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By Michael D. Jenkins

Since so many small businesses now do a substantial part of their marketing on the Internet, it is not surprising that many have resorted to doing e-mail marketing to advertise their products or services, since it costs next to nothing to send out zillions of e-mail messages, other than the cost of acquiring the "mailing lists."

You can't help be aware of this kind of marketing blitz, since everyone on the planet with an e-mail address seems to receive dozens of e-mail ads every day for such necessities of life as those wonderful herbal supplements that will supposedly enlarge certain critical parts of your anatomy.

In recent years, most of us are have grown tired of receiving these unwanted, unsolicited junk e-mail messages ("SPAM"), which now make up something like 80 percent of the e-mail volume we receive , even after SPAM filters have done their work. That has led to pressure on governments around the world to do something to stem the tide of SPAM. However, many of us who run small businesses may have privately thought about using such e-mail campaigns ourselves to market our own products or services. Or maybe we are doing it already, unaware of the possible legal consequences. Since we receive such a huge volume of SPAM in our e-mail inboxes every day, it isn't hard to jump to the conclusion that, since everyone does it, SPAM must be legal, as long as you aren't selling or promoting something like weapons-grade plutonium or some type of sleazy scam.

Right?

Wrong. In fact, most of the SPAM you receive on a daily basis (even "innocent," non-fraudulent SPAM) is illegal under U.S. laws, but since most of the illegal e-mail solicitations originate in places that don't crack down on SPAMmers, or even encourage them, there is very little most Western governments can do about it.

However, many small businesses who have heard about the new federal anti-SPAM law may be unnecessarily refraining from doing e-mail marketing, for fear of the legal consequences. Such caution is certainly warranted, but you should not assume that all e-mail marketing is illegal. It is still possible to legally send unsolicited e-mail to potential or existing customers -- but only if you meet a number of very specific federal guidelines.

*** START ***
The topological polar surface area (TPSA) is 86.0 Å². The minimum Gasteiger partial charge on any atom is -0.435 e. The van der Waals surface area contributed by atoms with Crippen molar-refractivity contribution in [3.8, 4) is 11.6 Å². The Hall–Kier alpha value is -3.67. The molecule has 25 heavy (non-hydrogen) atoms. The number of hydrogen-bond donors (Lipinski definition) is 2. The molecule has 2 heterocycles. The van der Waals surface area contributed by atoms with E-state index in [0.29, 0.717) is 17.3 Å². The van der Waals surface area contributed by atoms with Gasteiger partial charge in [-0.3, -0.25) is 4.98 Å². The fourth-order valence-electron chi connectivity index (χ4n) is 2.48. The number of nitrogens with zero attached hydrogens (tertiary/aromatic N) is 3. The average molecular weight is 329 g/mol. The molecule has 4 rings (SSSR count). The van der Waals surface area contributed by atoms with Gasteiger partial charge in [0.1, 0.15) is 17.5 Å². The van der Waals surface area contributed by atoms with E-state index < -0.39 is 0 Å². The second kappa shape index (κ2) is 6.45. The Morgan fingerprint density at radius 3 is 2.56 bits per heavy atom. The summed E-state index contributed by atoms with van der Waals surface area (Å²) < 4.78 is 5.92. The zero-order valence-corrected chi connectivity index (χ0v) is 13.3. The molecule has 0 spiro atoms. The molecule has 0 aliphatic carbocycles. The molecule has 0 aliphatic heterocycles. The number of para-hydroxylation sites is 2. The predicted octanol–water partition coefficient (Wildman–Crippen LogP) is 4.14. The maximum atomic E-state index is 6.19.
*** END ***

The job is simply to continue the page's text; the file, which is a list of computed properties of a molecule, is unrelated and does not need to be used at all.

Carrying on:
Before embarking upon an e-mail marketing campaign, you need to be aware that, even though you and your business may be perfectly ethical and you may be advertising a useful, legal product or service, you must be extremely careful to avoid both criminal prosecution and, even more of a realistic risk, being sued for private damages by Internet service providers (ISPs) that provide Internet access and who are now authorized to sue the pants off SPAMmers -- for statutory legal damages. (See Email Can and Can't Dos for a specific rundown of what is an isn't permissible.)

Thus, if or when you decide to do any e-mail solicitations for your business, you first need to know what the legal ground rules are, to avoid incurring fines or massive legal liability to ISPs, either of which penalties could put you out of business in a hurry. Those "ground rules" are all summarized in the remainder of this article, below, adapted from the author's e-book, "Starting and Operating a Business in Colorado," part of his e-book series for each of the 50 states. (2007 Colorado edition and all other state editions available from www.roninsoft.com.)

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Michael Jenkins is an author.
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